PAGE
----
Blerg... that's a fancy title for "Jax needs an ear-tube".
Jax had his ENT follow-up yesterday and the doctor said there is still fluid sitting in his ear, and given how badly he failed his last hearing test, he wants a tube in it. I was surprised because I assumed that since there weren't any actual ear infections over the last 2 months, he'd be just fine, but the doctor said that his Eustachian tube just doesn't drain well, and hearing loss off and on adds to his speech problem. Apparently children over the age of 3.5 should be able to drain fluid enough to not cause hearing issues.
The doctor asked how Brady has been, and I mentioned that he's been snoring a lot over the last few months, so the doctor wants to see him Friday. If Brady is still showing fluid hanging out in the right ear too, he may be recommended for a tube as well (and we'd obviously want their procedures done at the same time). Brady failed his hearing test on his right ear in November, so the doc wants to keep monitoring that one as well.
He thinks it may be a genetic thing between the boys and I since I have hearing loss in my right ear due to scar tissue from repeated infections. It's definitely odd that it only affects all of our right ears.
Well, this wasn't the news I was hoping for, but if it keeps the boys from having permanent hearing issues or troubles, I guess it should be done. And God knows they need their hearing at perfection given their speech disorder.
The doc said he typically removes the adenoids when putting tubes in, but given the Apraxia issue, he won't touch them. He doesn't want it to add to their speech issue. He seems to feel the boys may have some soft palate mistiming and Hypernasality, even though they were not Dx'd with VPI when we saw the Cleft Palate Team. I swear this stuff just makes my head spin.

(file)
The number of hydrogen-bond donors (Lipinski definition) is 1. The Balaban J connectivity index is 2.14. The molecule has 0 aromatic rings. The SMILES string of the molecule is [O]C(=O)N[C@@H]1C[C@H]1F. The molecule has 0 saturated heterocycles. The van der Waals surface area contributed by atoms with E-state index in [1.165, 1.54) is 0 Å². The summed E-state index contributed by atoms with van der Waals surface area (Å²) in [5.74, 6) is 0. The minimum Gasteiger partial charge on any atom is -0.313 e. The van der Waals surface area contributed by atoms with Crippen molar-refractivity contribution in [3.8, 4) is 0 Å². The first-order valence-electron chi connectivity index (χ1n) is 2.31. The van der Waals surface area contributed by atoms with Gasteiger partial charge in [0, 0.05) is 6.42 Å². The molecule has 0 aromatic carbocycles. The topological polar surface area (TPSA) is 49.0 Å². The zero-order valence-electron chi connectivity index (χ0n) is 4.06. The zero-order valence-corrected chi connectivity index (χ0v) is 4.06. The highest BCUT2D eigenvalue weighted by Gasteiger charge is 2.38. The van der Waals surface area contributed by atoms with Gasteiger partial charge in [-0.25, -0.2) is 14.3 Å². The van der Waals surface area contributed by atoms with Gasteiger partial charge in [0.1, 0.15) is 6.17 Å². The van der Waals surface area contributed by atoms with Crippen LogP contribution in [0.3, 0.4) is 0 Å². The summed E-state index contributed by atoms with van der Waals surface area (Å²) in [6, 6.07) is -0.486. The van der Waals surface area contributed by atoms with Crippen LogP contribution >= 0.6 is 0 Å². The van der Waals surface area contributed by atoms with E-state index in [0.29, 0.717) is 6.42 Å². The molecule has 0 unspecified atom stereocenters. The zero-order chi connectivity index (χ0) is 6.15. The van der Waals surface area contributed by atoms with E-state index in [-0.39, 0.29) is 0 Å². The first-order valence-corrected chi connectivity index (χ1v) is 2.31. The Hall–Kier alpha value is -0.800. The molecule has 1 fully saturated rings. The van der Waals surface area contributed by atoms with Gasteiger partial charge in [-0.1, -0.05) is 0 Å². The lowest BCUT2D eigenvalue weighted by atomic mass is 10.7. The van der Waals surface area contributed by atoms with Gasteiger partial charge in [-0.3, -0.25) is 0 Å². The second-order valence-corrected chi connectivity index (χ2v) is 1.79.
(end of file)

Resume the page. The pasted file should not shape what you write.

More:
Either way, I noticed later on Jax's visit report, his list of 'issues' included the term "Congenital disorder of Pharynx". Um, no clue what that is. The other terms were obvious, Eustachian tube dysfunction, Feeding difficulties, Short stature, Feeding Disorder, Gastrostomy Status (G-tube).
Then Jax and I had a couple of hours before his Feeding/GI team followup. We had a lunch date in the cafeteria and looked at all the fish that he hadn't seen in awhile.
His Feeding Team followup went okay but not amazing. Jax gained over a pound with his double tube-feedings despite his couple bouts of illness. His BMI is still too low, so we can't ease up on any calories. So he must remain on the double feedings until his next appointment with the GI specialist and dietician in 2 months. Ugh. But at least he's on the right path. But he'll have a weight re-check and feeding session in one month to make sure things stay on track.
Jax met with the head of the Feeding department since his regular therapist at the hospital was out, and she remembered us from when Jax was a baby. She LOVED seeing him and said that despite his small stature, he looked so good to her. She did a feeding session with him, and really liked his skills with drinking and smooth food, but she was definitely taken aback a bit when she found out he hasn't made substantial gains in chewing over the past year.
She did a lot of mushy foods with him, and had to really coach it through to get him to swallow it (rather than pocketing in his cheeks, under tongue etc). When she gave him a piece of hard cracker, I knew it was coming... he puked all over her.
She thinks Jax needs more repetitive therapy rather than his just once weekly session he gets now. I told her that Jax's insurance actually stopped last week and required further information from his private therapist, so she is going to speak with the private therapist to try and work together to problem solve this issue.
She is going to try and get a 2-3 day outpatient program for Jax, where I'd bring him in for lunch and dinner to work on chewing. Those few days would be crazy, but it would be worth it if it could get Jax over this hump he's been stuck at for so long.
The private therapist texted me today saying Jax's insurance came back approving 6 sessions and he was pretty upset about it and was appealing it. I faxed him Jax's visit report from the Feeding Psychologist, GI specialist, Dietician and head of the department stating his extreme need right now, so hopefully that will help.
Hopefully the rest of the week is uneventful, and we'll see if anything is up with Brady's ears on Friday.